If design tools are the controls of a car, let’s explore what are key concepts from it. If you re-invent the driving controls of operating a car, you need to be mindful of what you change. Imagine if you want to make the driving experience more efficient, how would you do it? You add progressive enhancements to an interaction you're already used to. Adding a new type of steering wheel can result in unintended consequences as someone coming from a different car may not understand how to operate it. When power steering was introduced to vehicles in the early 1900s, it enhanced a behavior people already know in navigating the steering wheel. Furthermore, cruise control added an automated layer on having to push down on the pedal. Now, autopilot is another layer controlling your car—by not having to.
Designing with allegories
An allegory is a story, poem, or picture that can be interpreted to reveal a hidden meaning. In essence, it’s a long-form metaphor. A few examples of allegories are:
The Sci-Fi Action film Aliens was an allegory for The Vietnam War
Moby Dick was an allegory for the pursuit of ultimate meaning (and many other allegories)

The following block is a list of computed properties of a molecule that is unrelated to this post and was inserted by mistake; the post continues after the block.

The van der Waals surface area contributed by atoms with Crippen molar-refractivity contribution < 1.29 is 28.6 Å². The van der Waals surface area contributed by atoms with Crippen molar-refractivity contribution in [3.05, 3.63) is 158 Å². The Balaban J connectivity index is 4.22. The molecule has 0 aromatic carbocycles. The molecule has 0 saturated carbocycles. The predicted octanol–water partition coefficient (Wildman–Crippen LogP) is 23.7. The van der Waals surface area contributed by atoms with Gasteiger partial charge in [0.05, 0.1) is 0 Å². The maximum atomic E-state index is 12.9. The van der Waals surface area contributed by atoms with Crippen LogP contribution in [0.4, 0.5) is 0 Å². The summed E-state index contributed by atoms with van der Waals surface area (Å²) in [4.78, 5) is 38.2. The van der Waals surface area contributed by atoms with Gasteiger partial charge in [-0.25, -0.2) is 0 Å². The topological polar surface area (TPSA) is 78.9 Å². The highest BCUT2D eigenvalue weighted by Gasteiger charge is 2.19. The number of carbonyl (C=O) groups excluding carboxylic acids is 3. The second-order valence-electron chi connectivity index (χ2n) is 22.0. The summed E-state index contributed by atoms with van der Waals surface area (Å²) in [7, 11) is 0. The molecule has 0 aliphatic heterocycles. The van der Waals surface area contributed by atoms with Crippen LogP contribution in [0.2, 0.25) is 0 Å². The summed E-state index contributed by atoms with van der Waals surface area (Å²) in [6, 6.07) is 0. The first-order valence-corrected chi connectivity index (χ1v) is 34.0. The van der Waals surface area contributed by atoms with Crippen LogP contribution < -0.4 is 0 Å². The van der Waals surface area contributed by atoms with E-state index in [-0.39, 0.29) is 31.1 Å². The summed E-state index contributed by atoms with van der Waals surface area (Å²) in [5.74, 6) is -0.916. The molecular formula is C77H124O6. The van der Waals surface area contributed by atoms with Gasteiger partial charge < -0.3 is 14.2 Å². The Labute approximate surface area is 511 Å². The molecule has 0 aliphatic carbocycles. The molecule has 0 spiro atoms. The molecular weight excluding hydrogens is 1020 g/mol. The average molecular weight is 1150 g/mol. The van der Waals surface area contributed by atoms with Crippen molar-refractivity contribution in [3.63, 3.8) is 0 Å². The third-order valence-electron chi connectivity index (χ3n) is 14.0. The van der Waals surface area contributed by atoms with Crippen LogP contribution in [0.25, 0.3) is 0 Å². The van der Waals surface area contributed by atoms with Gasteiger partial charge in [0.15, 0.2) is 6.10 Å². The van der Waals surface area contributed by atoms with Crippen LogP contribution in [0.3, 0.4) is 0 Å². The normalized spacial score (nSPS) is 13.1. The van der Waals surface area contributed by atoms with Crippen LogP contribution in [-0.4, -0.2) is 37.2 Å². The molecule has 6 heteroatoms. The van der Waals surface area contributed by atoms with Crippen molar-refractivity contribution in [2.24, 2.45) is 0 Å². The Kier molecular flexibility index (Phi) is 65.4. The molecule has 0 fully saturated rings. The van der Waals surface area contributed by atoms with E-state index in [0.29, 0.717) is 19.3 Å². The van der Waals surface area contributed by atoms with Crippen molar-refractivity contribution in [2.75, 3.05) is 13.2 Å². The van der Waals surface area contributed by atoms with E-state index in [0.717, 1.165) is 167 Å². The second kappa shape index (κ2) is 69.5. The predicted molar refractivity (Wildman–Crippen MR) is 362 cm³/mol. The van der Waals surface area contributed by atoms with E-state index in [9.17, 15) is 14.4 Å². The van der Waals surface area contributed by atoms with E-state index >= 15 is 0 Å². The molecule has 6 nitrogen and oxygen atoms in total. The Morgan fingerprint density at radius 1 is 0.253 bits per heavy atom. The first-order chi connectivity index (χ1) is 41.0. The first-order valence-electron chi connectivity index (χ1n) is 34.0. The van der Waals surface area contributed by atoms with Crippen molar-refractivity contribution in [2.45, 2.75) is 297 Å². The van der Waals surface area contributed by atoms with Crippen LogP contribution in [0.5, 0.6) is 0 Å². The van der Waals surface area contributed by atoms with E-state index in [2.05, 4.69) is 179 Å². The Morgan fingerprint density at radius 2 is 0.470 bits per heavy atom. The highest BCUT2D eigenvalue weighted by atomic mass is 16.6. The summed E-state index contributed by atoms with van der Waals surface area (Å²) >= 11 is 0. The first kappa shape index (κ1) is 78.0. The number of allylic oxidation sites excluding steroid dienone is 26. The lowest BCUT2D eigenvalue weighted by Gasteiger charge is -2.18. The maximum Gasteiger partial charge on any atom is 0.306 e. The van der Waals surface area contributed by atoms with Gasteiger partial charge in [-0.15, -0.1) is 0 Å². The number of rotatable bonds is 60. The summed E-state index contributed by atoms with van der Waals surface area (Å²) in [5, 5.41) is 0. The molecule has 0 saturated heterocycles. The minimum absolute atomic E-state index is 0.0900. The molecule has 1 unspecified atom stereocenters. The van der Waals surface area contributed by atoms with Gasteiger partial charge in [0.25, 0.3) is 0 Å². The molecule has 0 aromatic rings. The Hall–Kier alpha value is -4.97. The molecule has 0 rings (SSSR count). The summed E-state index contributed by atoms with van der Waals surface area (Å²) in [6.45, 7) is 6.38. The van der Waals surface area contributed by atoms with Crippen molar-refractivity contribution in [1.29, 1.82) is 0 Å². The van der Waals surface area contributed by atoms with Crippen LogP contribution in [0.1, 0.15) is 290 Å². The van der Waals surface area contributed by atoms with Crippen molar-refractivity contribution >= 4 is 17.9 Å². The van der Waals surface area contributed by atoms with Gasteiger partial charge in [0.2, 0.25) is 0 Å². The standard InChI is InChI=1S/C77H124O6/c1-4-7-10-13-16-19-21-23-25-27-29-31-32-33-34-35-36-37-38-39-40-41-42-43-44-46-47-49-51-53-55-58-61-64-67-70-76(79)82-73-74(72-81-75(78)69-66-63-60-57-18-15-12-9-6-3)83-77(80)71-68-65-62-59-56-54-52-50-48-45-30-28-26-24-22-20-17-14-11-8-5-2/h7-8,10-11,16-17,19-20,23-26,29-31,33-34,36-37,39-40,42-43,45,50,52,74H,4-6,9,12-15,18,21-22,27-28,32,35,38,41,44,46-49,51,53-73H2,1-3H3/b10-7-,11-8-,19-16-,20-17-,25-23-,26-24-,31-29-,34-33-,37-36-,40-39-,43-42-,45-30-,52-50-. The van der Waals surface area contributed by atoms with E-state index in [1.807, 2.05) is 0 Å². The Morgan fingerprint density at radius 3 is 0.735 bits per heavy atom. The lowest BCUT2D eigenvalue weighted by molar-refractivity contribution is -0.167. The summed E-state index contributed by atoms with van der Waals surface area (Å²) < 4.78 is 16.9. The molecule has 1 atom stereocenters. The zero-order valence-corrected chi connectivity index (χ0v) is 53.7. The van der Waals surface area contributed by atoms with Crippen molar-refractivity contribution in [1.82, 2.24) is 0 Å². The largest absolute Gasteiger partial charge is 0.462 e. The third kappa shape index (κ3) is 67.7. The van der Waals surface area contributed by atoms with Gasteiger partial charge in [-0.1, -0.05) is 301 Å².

Metal Gear Solid V: The Phantom Pain was an allegory for the weaponization of language. It was also an allegory for Moby Dick
Star Trek: First Contact is yet another allegory for Moby Dick
(Is everything an allegory for Moby Dick?)
Allegory: the child who build with different pieces
At Webflow, we use LEGO blocks as a metaphor for building—reusable components based on common standards that allow people to build anything. One of the biggest challenges we hear from new Webflow users is understanding how to build website layouts. There are different ways to build based on display settings: block, flexbox, grid, inline, etc.
Imagine being back in your childhood days. You have a toy box as far as your eyes can see. Naturally, you dump the entire box on the living room floor to start playing and putting things together. Instead of only LEGO blocks, there are pieces of an erector set, Magna tiles, K’Nex, Batta Bristles, and so on. These blocks look similar and it can be frustrating to create something without knowing how the pieces work.
An allegory can frame a customer or technical problem, allowing you to focus on the core problem instead of all the intricate details. Is creating an allegory going to immediately solve the problem? No. However, abstracting the concept can give you a starting point and an easy way to remember the core problem.
If you’re working on a product or project where there is complexity, try designing with metaphors or allegories as a way to foster discussion and alignment. In the words of Ellen Lupton (and title of her incredible book), Design is Storytelling.
Tweet of the week
Elizabeth Alli - DesignerUp @LizTheWhizardYour design career is a very personal journey. There is no one-size-fits-all. Not every designer will be cut out for every position. But there is a position for every designer.
Translating Design Goals to Business Needs by Ellen Chisa
Nelly Furtado’s, “I’m like a bird” is a simile. I always get them mixed up.